I have to laugh when I get on the APC yahoo board (for the uninitiated, that is Adoptive Parents China) and read that some adoptive parents in the process (pre-adoption - either gathering their dossier papers or are in the waiting process) are wanting assurances that the child they are referred from China is going to be no more than "x" months old (usually it is preferable that the child be under 12 months old). "Can anyone tell me what the average age of child China refers? We really want a child AYAP (as young as possible) between 4 - 8 months old." Or something to that effect.
I guess I am having a hard time understanding why they want a child that is so young. Is it because they feel the attachment will be... hmmmmm.... I am having trouble thinking up reasons why it would be of tantamount importance to have such a young child... perhaps they feel the attachment process will be more complete? More like a bio child's? Easier? So they can have more of a feeling of being the parent to a baby? Whatever... I can say I honestly don't get this... Anyone want to comment on this - I'd love to hear the reasons. I guess I'm just too stoopid to "get it".
When we went to China, it seemed the babies who initially had the worst time at first were the younger babies. Of course, a lot depends on temperament (some kids are better at adapting to changes than others, and being raised in an orphanage, it is probably a survival skill to be able to adapt and do whatever it takes to "get along" or "get noticed" in order to get what you want). But I think I remember reading that separation anxiety and stranger fear begins at around 7 months of age.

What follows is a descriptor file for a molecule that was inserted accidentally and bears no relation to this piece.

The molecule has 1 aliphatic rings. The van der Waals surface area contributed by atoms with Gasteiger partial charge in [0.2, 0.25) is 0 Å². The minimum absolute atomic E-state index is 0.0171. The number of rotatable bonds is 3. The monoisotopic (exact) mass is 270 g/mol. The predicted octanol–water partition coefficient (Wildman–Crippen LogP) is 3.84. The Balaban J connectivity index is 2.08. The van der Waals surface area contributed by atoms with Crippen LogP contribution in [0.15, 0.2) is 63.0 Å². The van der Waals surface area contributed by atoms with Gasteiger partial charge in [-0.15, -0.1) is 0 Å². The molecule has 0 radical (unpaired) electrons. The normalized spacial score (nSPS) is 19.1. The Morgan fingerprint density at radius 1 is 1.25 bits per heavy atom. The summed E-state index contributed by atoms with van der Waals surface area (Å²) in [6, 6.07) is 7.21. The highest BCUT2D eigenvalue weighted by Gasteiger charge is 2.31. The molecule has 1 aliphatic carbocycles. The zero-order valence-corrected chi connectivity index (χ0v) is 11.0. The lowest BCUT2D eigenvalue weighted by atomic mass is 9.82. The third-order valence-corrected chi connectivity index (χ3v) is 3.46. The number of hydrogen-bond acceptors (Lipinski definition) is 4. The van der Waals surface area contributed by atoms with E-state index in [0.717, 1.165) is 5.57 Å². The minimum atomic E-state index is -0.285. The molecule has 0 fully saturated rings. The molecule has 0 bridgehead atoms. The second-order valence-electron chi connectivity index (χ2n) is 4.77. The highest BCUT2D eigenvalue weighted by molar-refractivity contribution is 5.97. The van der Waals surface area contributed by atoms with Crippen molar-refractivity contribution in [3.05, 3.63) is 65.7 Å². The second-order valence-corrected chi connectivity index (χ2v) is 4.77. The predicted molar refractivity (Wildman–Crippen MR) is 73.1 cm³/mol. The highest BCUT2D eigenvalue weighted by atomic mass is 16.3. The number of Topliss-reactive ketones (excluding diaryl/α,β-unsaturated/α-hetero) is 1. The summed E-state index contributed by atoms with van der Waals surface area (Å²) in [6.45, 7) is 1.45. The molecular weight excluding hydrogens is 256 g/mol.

We didn't miss much when we adopted a Kenzie as a toddler. She couldn't walk on her own without falling face first into the floor, she couldn't crawl, and she wasn't speaking any English words. I fed her milk from her sippy cup while holding her like a baby - she actually wanted that. I figured if we get a toddler, that means I have around 18 months LESS spitting up, less drooling, and fewer sleepless nights. Not to mention less diaper changes.
Don't get me wrong, when I changed Kenzie's diaper, it was a great time for bonding and fostering the attachment process, and we had many interesting "conversations" during the changes. I considered that time with her very intimate. For example, while changing her diaper one day, I heard her saying over and over again, "Mei Mei. Mei Mei. Mei Mei." I realized that that must have been her nickname at the orphanage. (This is not the mei mei in Chinese that means little sister, but in her Chinese name [Gui Yan Mei] the Mei meant Plum Blossom. So, saying Mei Mei was sort of like someone calling a child named Catherine "Cathy" or "Kitty Cat". It was a term of endearment. I began saying the name back to her and I got the biggest grin ever. She loved hearing her name.
I actually appreciated the fact that Kenzie came to us with so much personality! At 18-19 months old, she had a well-developed sense of humor, and showed it! She was also extremely ripe for learning language. She was just beginning to say some Chinese words (such as bye-bye, more, mine, mama, and baba). But her receptive language really took off. By the time we left Changsha (she had been placed in our arms on a Sunday evening, and we flew out early Friday afternoon) she knew most of her body parts, and knew to press the elevator buttons to go up and down. And so much more.... After being home a couple of weeks, she was already trying to say several words. However, her words for daddy and diaper sounded a lot alike...
I choose to believe that no matter what age of child one is referred, it is magical. Everyone seems to feel that they are matched with the child that was meant for them. We certainly feel that way.